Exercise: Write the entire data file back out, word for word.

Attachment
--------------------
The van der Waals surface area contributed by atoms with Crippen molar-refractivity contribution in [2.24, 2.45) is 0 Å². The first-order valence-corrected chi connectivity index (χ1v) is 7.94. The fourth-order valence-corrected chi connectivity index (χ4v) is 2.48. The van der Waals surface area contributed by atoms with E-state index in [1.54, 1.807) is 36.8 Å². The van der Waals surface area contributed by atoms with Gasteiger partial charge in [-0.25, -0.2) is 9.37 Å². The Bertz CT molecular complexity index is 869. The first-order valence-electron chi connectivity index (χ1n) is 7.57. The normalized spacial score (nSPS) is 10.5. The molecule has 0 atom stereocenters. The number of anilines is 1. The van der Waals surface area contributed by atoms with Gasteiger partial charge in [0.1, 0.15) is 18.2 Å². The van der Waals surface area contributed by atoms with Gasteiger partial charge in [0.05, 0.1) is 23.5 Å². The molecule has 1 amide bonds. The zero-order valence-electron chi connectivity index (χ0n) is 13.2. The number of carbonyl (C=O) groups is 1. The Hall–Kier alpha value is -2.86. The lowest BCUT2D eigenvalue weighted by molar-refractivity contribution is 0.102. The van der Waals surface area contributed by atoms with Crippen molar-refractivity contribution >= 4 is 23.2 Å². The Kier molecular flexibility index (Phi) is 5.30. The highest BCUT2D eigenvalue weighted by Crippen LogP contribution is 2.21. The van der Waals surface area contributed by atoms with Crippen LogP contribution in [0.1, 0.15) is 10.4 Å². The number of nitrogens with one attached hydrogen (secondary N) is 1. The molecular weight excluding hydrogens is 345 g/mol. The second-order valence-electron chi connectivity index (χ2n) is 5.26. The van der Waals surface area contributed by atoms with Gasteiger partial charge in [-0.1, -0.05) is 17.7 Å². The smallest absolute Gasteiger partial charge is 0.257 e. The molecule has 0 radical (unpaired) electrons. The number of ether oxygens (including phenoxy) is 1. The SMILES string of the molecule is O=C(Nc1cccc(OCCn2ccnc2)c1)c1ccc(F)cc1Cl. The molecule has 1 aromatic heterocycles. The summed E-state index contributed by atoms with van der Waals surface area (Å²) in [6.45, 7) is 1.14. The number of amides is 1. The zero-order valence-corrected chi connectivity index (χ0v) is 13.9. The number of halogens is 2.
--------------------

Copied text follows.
The van der Waals surface area contributed by atoms with Crippen molar-refractivity contribution in [2.24, 2.45) is 0 Å². The first-order valence-corrected chi connectivity index (χ1v) is 7.94. The fourth-order valence-corrected chi connectivity index (χ4v) is 2.48. The van der Waals surface area contributed by atoms with E-state index in [1.54, 1.807) is 36.8 Å². The van der Waals surface area contributed by atoms with Gasteiger partial charge in [-0.25, -0.2) is 9.37 Å². The Bertz CT molecular complexity index is 869. The first-order valence-electron chi connectivity index (χ1n) is 7.57. The normalized spacial score (nSPS) is 10.5. The molecule has 0 atom stereocenters. The number of anilines is 1. The van der Waals surface area contributed by atoms with Gasteiger partial charge in [0.1, 0.15) is 18.2 Å². The van der Waals surface area contributed by atoms with Gasteiger partial charge in [0.05, 0.1) is 23.5 Å². The molecule has 1 amide bonds. The zero-order valence-electron chi connectivity index (χ0n) is 13.2. The number of carbonyl (C=O) groups is 1. The Hall–Kier alpha value is -2.86. The lowest BCUT2D eigenvalue weighted by molar-refractivity contribution is 0.102. The van der Waals surface area contributed by atoms with Crippen molar-refractivity contribution >= 4 is 23.2 Å². The Kier molecular flexibility index (Phi) is 5.30. The highest BCUT2D eigenvalue weighted by Crippen LogP contribution is 2.21. The van der Waals surface area contributed by atoms with Crippen LogP contribution in [0.1, 0.15) is 10.4 Å². The number of nitrogens with one attached hydrogen (secondary N) is 1. The molecular weight excluding hydrogens is 345 g/mol. The second-order valence-electron chi connectivity index (χ2n) is 5.26. The van der Waals surface area contributed by atoms with Gasteiger partial charge in [-0.1, -0.05) is 17.7 Å². The smallest absolute Gasteiger partial charge is 0.257 e. The molecule has 0 radical (unpaired) electrons. The number of ether oxygens (including phenoxy) is 1. The SMILES string of the molecule is O=C(Nc1cccc(OCCn2ccnc2)c1)c1ccc(F)cc1Cl. The molecule has 1 aromatic heterocycles. The summed E-state index contributed by atoms with van der Waals surface area (Å²) in [6.45, 7) is 1.14. The number of amides is 1. The zero-order valence-corrected chi connectivity index (χ0v) is 13.9. The number of halogens is 2.